PITTSFIELD, Maine — Councilors on the town’s Ordinance Committee had plenty of questions Tuesday night for those representing Central Maine Power’s proposal for a $1.5 billion power line expansion that will cover 9.6 miles within Pittsfield.
Most of the questions centered not on the details of construction, but on health concerns and land values.
Residents attending the meeting said they were concerned that the increased-voltage lines will be so powerful they would hum, and someone walking underneath them holding a florescent light bulb could watch the bulb glow.
Others, including Town Councilor Wayne Fotter, expressed serious concerns about electromagnetic fields and leaking voltage around the power lines that have been anecdotally linked to increased cancer rates.
Bonnie and John Curtis live within 50 feet of the power lines off Waverly Avenue.
“If those lines go in, we’re out of there,” John Curtis said, expressing concerns about his family’s health and adding that he will get far less value for his house after the lines are installed.
However, neither Bud Newell of TRC Solutions, a consulting firm for CMP, nor Nick Livesay of Pierce Atwood, an attorney on the project, could address those questions, which Newell said were similar to those heard in many of the 80 communities that are part of the expansion.
In Pittsfield, the new lines would follow the existing corridor, which heads in a diagonal line from the Detroit substation on Route 100, to north of the Interstate 95-Hartland Avenue intersect, then south to an area near Snakeroot Road. It is part of a path from Frankfort to Windsor.
Livesay said the ordinance amendments the company is seeking in Pittsfield and 22 other towns represent just the beginning of the permit process. There will be at least two public hearings in Pittsfield on the issue in the next two weeks, and federal guidelines for construction, clearance and setbacks must be followed.
Newell promised to bring CMP officials with expertise in those areas to the Pittsfield Planning Board public hearing at 7 p.m. Monday, Feb. 9.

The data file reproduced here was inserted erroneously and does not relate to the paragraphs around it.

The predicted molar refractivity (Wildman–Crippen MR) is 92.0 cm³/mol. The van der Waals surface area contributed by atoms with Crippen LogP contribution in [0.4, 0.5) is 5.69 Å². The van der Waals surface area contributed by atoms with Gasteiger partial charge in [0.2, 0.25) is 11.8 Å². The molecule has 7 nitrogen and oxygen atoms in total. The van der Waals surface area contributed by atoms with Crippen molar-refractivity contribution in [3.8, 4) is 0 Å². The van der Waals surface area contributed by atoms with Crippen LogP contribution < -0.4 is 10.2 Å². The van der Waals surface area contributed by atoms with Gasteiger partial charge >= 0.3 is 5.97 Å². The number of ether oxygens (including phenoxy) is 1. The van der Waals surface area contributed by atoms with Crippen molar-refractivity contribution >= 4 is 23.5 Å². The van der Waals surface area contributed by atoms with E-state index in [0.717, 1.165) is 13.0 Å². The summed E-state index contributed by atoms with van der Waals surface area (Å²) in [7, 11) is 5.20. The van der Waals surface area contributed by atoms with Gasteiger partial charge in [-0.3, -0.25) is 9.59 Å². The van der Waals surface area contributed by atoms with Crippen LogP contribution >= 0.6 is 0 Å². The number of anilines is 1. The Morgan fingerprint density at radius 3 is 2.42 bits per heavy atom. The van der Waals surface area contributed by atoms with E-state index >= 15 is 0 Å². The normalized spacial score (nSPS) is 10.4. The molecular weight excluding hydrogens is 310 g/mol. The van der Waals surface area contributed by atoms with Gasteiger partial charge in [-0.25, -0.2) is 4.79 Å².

“Don’t think I’m opposed to this,” Fotter said. “I just want information. The people in that area (along the lines) are going to be protected, whether it be their health, their property values or their quality of life. It is very important that you get the people to these hearings that can provide the answers.”
During Tuesday’s meeting, Newell explained that the Pittsfield project is a small part of 500 miles of new power lines on 370 miles of a transmission corridor that will link Aroostook County with the rest of the New England power grid.
The project will result in a different pole configuration. In areas where land can be acquired to expand the existing corridor, the poles will be 75 feet tall compared to the existing 55 feet.
Newell said some properties have already been purchased in both Detroit and Pittsfield.
Where land cannot be acquired, poles that are considerably higher, up to 125 feet, will be placed on the existing narrower corridor to compress the service in a smaller area.
There will be three lines. Two will be 115,000 volts and the third will be 345,000 volts. The poles will also be higher where the lines cross roads, railbeds or water. There will be a combination of poles in an “H” shaped configuration and single steel poles.
Newell explained that CMP’s infrastructure is aging and that energy consumption has doubled since 1970.
“The system is 40 to 50 years old,” he said. “If changes are not made now, CMP customers will face brownouts and blackouts soon.”
Because the representatives could not answer many of the Ordinance Committee’s questions, Mayor Tim Nichols said it was not prepared to make a recommendation to the town council. “We and the public have lots of questions that need to be answered first,” he said.